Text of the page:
[ G.R. No. 233702. June 20, 2018 ]
PEOPLE OF THE PHILIPPINES, PLAINTIFF-APPELLEE, V. MANUEL GAMBOA Y FRANCISCO @ "KUYA," ACCUSED-APPELLANT.
SEPARATE CONCURRING OPINION
I concur with the ponencia in acquitting accused-appellant Manuel Gamboa y Francisco of the charges of illegal sale and illegal possession of dangerous drugs, or violation of Sections 5 and 11, Article II of Republic Act No. 9165 (R.A. No. 9165),1 respectively. I agree that despite the nonobservance of the three-witness requirement under Section 212 of R.A. No. 9165, no justifiable reason was proffered by the prosecution as to why the marking of the seized items immediately upon confiscation at the place of arrest was only done in the presence of appellant and a media representative, without the presence of any elected public official and a representative from the Department of Justice. Be that as it may, I would like to emphasize on important matters relative to Section 21 of R.A. No. 9165, as amended.
To properly guide law enforcement agents as to the proper handling of confiscated drugs, Section 21 (a), Article II of the Implementing Rules and Regulations (IRR) of R.A. No. 9165 filled in the details as to where the inventory and photographing of seized items had to be done, and added a saving clause in case the procedure is not followed:3
(a) The apprehending officer/team having initial custody and control of the drugs shall, immediately after seizure and confiscation, physically inventory and photograph the same in the presence of the accused or the person/s from whom such items were confiscated and/or seized, or his/her representative or counsel, a representative from the media and the Department of Justice (DOJ), and any elected public official who shall be required to sign the copies of the inventory and be given a copy thereof: Provided, that the physical inventory and photograph shall be conducted at the place where the search warrant is served; or at the nearest police station or at the nearest office of the apprehending officer/team, whichever is practicable, in case of warrantless seizures; Provided, further, that non compliance with these requirements under justifiable grounds, as long as the integrity and the evidentiary value of the seized items are properly preserved by the apprehending officer/team, shall not render void and invalid such seizures of and custody over said items.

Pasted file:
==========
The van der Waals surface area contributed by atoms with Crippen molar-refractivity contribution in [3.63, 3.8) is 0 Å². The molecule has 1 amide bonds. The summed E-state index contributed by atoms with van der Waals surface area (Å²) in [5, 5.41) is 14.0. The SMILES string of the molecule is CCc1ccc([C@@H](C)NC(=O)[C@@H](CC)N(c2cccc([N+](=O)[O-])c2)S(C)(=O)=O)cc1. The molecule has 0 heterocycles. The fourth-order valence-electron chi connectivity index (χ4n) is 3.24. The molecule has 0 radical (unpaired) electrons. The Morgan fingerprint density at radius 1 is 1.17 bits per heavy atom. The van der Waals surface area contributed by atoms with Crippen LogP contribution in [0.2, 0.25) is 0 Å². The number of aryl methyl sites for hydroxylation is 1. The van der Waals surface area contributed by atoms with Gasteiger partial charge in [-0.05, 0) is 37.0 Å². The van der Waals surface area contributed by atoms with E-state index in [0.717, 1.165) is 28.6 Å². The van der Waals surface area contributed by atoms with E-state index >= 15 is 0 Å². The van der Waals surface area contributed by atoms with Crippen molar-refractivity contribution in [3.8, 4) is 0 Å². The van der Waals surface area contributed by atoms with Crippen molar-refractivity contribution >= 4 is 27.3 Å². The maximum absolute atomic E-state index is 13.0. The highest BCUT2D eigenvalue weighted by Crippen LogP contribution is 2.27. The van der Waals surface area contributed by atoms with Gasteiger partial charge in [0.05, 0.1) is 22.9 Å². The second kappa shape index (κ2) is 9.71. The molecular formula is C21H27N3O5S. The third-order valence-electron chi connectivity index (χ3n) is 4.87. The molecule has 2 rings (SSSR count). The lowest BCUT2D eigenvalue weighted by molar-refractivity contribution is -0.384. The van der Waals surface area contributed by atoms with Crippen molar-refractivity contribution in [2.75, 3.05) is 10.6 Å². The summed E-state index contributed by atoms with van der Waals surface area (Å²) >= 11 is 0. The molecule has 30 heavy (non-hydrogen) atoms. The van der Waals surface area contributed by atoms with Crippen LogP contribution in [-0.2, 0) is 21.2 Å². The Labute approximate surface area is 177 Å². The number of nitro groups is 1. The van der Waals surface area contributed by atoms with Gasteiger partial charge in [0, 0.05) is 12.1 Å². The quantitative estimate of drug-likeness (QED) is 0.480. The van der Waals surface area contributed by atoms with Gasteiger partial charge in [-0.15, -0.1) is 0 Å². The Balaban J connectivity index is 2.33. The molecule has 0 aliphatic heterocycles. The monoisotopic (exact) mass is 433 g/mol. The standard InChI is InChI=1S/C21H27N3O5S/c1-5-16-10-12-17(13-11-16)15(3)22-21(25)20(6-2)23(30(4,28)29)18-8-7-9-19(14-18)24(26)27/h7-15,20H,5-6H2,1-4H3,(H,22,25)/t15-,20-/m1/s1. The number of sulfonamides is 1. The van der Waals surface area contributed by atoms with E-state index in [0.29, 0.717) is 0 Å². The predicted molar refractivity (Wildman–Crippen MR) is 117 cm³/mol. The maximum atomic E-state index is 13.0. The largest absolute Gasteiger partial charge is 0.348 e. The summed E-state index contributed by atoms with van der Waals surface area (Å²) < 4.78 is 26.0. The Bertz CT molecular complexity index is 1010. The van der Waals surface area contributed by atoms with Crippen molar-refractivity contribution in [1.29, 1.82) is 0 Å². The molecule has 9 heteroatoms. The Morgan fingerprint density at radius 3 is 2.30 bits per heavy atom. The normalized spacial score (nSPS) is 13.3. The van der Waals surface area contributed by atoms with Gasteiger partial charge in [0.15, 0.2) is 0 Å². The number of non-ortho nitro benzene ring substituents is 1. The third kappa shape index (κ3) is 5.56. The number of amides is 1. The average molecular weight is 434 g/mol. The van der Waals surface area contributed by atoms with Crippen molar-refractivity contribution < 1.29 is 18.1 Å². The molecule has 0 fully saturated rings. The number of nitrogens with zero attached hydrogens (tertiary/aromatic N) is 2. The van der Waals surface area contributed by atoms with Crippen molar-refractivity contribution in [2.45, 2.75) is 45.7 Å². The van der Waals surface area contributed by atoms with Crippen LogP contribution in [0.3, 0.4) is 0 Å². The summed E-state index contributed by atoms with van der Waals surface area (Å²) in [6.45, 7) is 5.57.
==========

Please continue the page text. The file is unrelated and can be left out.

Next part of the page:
It bears emphasis that R.A. No. 10640,4 which amended Section 21 of R.A. No. 9165, now only requires two (2) witnesses to be present during the conduct of the physical inventory and taking of photograph of the seized items, namely: (a) an elected public official; and (b) either a representative from the National Prosecution Service or the media.
In her Sponsorship Speech on Senate Bill No. 2273, which eventually became R.A. No. 10640, Senator Grace Poe conceded that "while Section 21 was enshrined in the Comprehensive Dangerous Drugs Act to safeguard the integrity of the evidence acquired and prevent planting of evidence, the application of said Section resulted in the ineffectiveness of the government's campaign to stop the increasing drug addiction and also, in the conflicting decisions of the courts."5 Senator Poe stressed the necessity for the amendment of Section 21 based on the public hearing that the Senate Committee on Public Order and Dangerous Drugs had conducted, which revealed that "compliance with the rule on witnesses during the physical inventory is difficult.(awÞhi( For one, media representatives are not always available in all comers of the Philippines, especially in the remote areas. For another there were instances where elected barangay officials themselves were involved in the punishable acts apprehended and thus, it is difficult to get the most grassroot-elected public official to be a witness as required by law."6
In his Co-sponsorship speech, Senator Vicente C. Sotto III said that in view of a substantial number of acquittals in drug-related cases due to the varying interpretations of prosecutors and judges on Section 21 of R.A. No. 9165, there is a need for "certain adjustments so that we can plug the loopholes in our existing law" and ensure [its] standard implementation."7 Senator Sotto explained why the said provision should be amended:
Numerous drug trafficking activities can be traced to operations of highly organized and powerful local and international syndicates. The presence of such syndicates that have the resources and the capability to mount a counter-assault to apprehending law enforcers makes the requirement of Section 21 (a) impracticable for law enforcers to comply with. It makes the place of seizure extremely unsafe for the proper inventory and photograph of the seized illegal drugs.
x x x x
Section 21(a) of RA 9165 need to be amended to address the foregoing situation. We did not realize this in 2002 where the safety of the law enforcers and other persons required to be present in the inventory and photography of seized illegal drugs and the preservation of the very existence of seized illegal drugs itself are threatened by an immediate retaliatory action of drug syndicates at the place of seizure. The place where the seized drugs may be inventoried and photographed has to include a location where the seized drugs as well as the persons who are required to be present during the inventory and photograph are safe and secure from extreme danger.